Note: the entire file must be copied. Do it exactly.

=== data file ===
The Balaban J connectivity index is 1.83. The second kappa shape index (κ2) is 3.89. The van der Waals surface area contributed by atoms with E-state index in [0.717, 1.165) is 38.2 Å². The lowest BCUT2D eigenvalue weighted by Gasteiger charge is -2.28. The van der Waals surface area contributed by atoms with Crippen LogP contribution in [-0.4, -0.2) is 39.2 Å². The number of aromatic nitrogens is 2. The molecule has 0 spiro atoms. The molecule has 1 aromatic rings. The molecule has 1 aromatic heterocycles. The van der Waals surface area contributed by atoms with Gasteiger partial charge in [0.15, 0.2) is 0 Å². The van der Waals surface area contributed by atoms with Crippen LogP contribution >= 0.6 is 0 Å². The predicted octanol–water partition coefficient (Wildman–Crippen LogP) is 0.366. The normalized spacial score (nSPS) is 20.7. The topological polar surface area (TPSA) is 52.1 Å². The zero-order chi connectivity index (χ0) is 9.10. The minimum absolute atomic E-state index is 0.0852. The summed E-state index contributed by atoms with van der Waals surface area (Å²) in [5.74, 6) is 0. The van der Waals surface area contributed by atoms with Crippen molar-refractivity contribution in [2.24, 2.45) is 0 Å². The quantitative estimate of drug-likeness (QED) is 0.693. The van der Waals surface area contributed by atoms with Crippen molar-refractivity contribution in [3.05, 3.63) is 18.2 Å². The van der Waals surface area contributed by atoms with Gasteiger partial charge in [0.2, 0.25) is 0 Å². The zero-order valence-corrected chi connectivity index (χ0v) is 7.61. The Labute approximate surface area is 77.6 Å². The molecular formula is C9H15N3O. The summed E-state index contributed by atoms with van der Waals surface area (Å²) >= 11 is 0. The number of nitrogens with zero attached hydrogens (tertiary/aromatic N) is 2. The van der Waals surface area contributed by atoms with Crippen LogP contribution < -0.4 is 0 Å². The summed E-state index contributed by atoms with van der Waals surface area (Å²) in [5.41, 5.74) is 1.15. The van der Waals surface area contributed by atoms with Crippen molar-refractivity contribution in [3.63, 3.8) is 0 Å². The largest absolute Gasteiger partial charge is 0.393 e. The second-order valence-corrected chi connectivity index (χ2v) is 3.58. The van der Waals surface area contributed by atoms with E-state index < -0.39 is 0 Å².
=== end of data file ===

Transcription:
The Balaban J connectivity index is 1.83. The second kappa shape index (κ2) is 3.89. The van der Waals surface area contributed by atoms with E-state index in [0.717, 1.165) is 38.2 Å². The lowest BCUT2D eigenvalue weighted by Gasteiger charge is -2.28. The van der Waals surface area contributed by atoms with Crippen LogP contribution in [-0.4, -0.2) is 39.2 Å². The number of aromatic nitrogens is 2. The molecule has 0 spiro atoms. The molecule has 1 aromatic rings. The molecule has 1 aromatic heterocycles. The van der Waals surface area contributed by atoms with Gasteiger partial charge in [0.15, 0.2) is 0 Å². The van der Waals surface area contributed by atoms with Crippen LogP contribution >= 0.6 is 0 Å². The predicted octanol–water partition coefficient (Wildman–Crippen LogP) is 0.366. The normalized spacial score (nSPS) is 20.7. The topological polar surface area (TPSA) is 52.1 Å². The zero-order chi connectivity index (χ0) is 9.10. The minimum absolute atomic E-state index is 0.0852. The summed E-state index contributed by atoms with van der Waals surface area (Å²) in [5.74, 6) is 0. The van der Waals surface area contributed by atoms with Crippen molar-refractivity contribution in [2.24, 2.45) is 0 Å². The quantitative estimate of drug-likeness (QED) is 0.693. The van der Waals surface area contributed by atoms with Crippen molar-refractivity contribution in [3.05, 3.63) is 18.2 Å². The van der Waals surface area contributed by atoms with Gasteiger partial charge in [0.2, 0.25) is 0 Å². The zero-order valence-corrected chi connectivity index (χ0v) is 7.61. The Labute approximate surface area is 77.6 Å². The molecular formula is C9H15N3O. The summed E-state index contributed by atoms with van der Waals surface area (Å²) >= 11 is 0. The number of nitrogens with zero attached hydrogens (tertiary/aromatic N) is 2. The van der Waals surface area contributed by atoms with Crippen LogP contribution < -0.4 is 0 Å². The summed E-state index contributed by atoms with van der Waals surface area (Å²) in [5.41, 5.74) is 1.15. The van der Waals surface area contributed by atoms with Crippen molar-refractivity contribution in [3.63, 3.8) is 0 Å². The largest absolute Gasteiger partial charge is 0.393 e. The second-order valence-corrected chi connectivity index (χ2v) is 3.58. The van der Waals surface area contributed by atoms with E-state index < -0.39 is 0 Å².